Making connections that work for a variety of conveyance needs is what keeps FlexLink moving, reports Lorie Russo.
There’s just one way to convey a message at FlexLink: You build it, and they will come. And what FlexLink builds best is an array of automation solutions. Through a combination of specialist knowledge, customer-oriented product development and outsourcing of non-core competencies, FlexLink has established itself as a market leader in the materials handling of lightweight goods.
From its beginnings more than 20 years ago, FlexLink has developed into a global company with more than 400 employees. It now supplies automation solutions to an array of industries including pharmaceutical, electronics, food and packaging. FlexLink also supplies industrial automation in support of lightweight conveyors.
FlexLink’s pioneering phase occurred between 1979 and 1982. For the first several years of its existence, all of its sales were to SKF, the bearings manufacturer. FlexLink added breadth to the line with its rapid development of a conveyor system and a business plan that gave the company a substantial lead over the competition. In these four years, FlexLink redefined its niche: planning, selling and manufacturing materials-handling equipment for lightweight goods in the production process. The business plan in the beginning of the 1980s laid the foundation for FlexLink’s development: FlexLink’s system would be the standard conveyor system in all of SKF’s factories. FlexLink then set up a sales organization for Sweden and Scandinavia.
Linking to Success
Its first project was PC 80, the biggest automation effort in Swedish history — and it pushed FlexLink to develop a unique chain product. In designing an internal chain guide, FlexLink was the first company in the world to produce a universal joint chain that also worked vertically. Just 2 inches wide, the new XL chain-and-guide system gave FlexLink well-deserved distinction. Car manufacturers in Italy soon began to demand FlexLink’s conveyor. In the United States, the Buick plant in Flint, Mich., installed the first FlexLink conveyor system for seat belts.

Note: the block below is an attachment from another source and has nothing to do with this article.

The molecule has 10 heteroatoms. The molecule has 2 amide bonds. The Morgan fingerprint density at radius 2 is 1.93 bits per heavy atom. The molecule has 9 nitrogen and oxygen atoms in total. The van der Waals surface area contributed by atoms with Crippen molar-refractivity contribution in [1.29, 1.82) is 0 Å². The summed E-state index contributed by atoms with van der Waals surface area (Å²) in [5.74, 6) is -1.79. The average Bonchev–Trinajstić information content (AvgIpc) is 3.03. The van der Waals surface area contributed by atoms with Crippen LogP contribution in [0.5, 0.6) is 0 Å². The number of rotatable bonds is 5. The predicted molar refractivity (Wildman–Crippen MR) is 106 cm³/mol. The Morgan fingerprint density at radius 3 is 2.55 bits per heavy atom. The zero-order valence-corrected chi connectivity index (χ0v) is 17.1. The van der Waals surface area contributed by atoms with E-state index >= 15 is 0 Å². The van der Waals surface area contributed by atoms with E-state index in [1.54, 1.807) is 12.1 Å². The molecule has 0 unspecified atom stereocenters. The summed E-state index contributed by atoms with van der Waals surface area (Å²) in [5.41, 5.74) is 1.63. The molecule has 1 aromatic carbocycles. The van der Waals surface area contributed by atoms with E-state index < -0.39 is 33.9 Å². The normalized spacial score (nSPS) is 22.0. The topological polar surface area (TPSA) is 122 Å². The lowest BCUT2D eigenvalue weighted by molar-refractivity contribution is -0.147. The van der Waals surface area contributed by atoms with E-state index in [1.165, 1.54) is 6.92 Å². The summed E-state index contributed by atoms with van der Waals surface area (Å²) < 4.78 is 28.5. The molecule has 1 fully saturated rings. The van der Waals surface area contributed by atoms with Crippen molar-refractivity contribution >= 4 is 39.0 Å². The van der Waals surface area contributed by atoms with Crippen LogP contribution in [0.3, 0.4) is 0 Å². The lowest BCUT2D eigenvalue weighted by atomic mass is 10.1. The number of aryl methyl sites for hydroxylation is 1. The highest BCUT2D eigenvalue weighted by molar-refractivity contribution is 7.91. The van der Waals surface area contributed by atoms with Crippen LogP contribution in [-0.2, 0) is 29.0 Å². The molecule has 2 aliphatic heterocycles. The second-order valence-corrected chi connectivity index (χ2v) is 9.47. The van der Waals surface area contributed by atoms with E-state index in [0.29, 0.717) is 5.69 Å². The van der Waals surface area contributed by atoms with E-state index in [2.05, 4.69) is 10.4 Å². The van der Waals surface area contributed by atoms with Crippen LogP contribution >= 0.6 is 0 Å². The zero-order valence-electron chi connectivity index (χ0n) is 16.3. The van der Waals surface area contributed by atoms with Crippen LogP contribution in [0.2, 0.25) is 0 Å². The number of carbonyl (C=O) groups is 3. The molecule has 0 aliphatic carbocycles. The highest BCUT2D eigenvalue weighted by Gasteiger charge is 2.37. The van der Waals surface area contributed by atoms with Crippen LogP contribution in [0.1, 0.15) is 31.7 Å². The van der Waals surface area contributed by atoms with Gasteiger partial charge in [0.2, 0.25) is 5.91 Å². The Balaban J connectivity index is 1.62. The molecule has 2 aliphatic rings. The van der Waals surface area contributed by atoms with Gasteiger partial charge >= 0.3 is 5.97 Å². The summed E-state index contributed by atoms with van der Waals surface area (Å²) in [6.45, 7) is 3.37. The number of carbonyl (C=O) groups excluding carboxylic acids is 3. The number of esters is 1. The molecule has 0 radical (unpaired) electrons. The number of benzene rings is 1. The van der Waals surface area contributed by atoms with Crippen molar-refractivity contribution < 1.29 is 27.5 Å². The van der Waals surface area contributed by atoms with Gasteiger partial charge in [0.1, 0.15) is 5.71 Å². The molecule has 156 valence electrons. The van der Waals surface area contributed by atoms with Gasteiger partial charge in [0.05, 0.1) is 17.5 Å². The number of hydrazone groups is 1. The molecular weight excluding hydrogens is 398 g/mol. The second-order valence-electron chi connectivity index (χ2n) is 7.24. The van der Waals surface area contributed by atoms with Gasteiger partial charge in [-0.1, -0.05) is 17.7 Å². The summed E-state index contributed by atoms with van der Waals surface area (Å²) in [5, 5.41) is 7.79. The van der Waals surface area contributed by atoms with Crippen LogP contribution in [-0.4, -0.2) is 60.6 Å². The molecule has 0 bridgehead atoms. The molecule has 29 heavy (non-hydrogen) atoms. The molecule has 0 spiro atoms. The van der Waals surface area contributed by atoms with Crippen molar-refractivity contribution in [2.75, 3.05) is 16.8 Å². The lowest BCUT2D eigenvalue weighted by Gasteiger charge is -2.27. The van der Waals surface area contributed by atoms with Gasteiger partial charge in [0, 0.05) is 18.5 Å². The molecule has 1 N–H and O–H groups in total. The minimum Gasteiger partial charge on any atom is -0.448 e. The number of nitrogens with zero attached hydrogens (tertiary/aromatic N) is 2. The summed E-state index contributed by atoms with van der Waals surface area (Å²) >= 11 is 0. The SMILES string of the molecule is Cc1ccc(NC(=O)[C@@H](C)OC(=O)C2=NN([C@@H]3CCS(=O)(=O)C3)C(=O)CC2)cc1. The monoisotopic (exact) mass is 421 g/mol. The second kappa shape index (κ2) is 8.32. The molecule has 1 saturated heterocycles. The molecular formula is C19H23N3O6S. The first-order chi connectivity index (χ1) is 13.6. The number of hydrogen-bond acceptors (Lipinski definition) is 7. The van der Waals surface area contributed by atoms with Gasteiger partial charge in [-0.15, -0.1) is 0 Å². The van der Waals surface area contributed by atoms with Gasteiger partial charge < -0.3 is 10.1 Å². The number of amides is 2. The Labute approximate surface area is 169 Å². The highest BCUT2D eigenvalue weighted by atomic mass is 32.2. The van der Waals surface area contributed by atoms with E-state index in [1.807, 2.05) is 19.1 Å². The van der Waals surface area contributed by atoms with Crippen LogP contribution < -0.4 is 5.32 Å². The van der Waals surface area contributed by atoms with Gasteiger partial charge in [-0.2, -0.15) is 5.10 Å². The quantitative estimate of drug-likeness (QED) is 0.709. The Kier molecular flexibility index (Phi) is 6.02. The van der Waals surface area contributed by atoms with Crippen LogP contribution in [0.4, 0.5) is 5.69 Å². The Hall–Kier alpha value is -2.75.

In a very short time, FlexLink became an established supplier to GM, Volkswagen, Peugeot-Citroen and Fiat. With the best plastic chain conveyor in the world and several successful installations to its credit, FlexLink launched a major full-scale marketing initiative in 1983. The company was incorporated into SKF’s Component Systems division in 1986. In 1994, FlexLink was established as an independent business under the SKF umbrella. Three years later, EQT Scandinavia I purchased 90 percent of FlexLink’s share capital from SKF (which still owns the remaining 10 percent). Since then, FlexLink has operated as an independent, privately held company.
Leif Lachonius, former chief executive officer and general manager, recalled that the philosophy that guided FlexLink’s success was thriving on change. “Our customers’ manufacturing processes change, factories move, new products supersede old ones, companies change owners, customs barriers are removed,” Lachonius said. “If only the old remains, there is no need for FlexLink’s products. There must be successful product and business development and nurturing the mature core business while developing a new one alongside.” Go for it wholeheartedly or not at all, was Lachonius’ motto — and outsource everything that does not create customer value and nurture relations.
Lachonius considered his most important accomplishments to be that of building a FlexLink culture, reducing central costs and investing in sales units. He stepped down as CEO in 1997 and was succeeded by Fredrik Johnsson at the outset of the EQT purchase.
With the EQT purchase came the establishment of three distinct subdivisions in the industrial automation business area: modules, systems and integration. In the modules area, FlexLink develops and designs products and is responsible for the logistics flow worldwide. The company is also continually finding new sales and distribution channels and modifying existing channels. Recently, for example, sales on the Web have opened up new areas of possibility.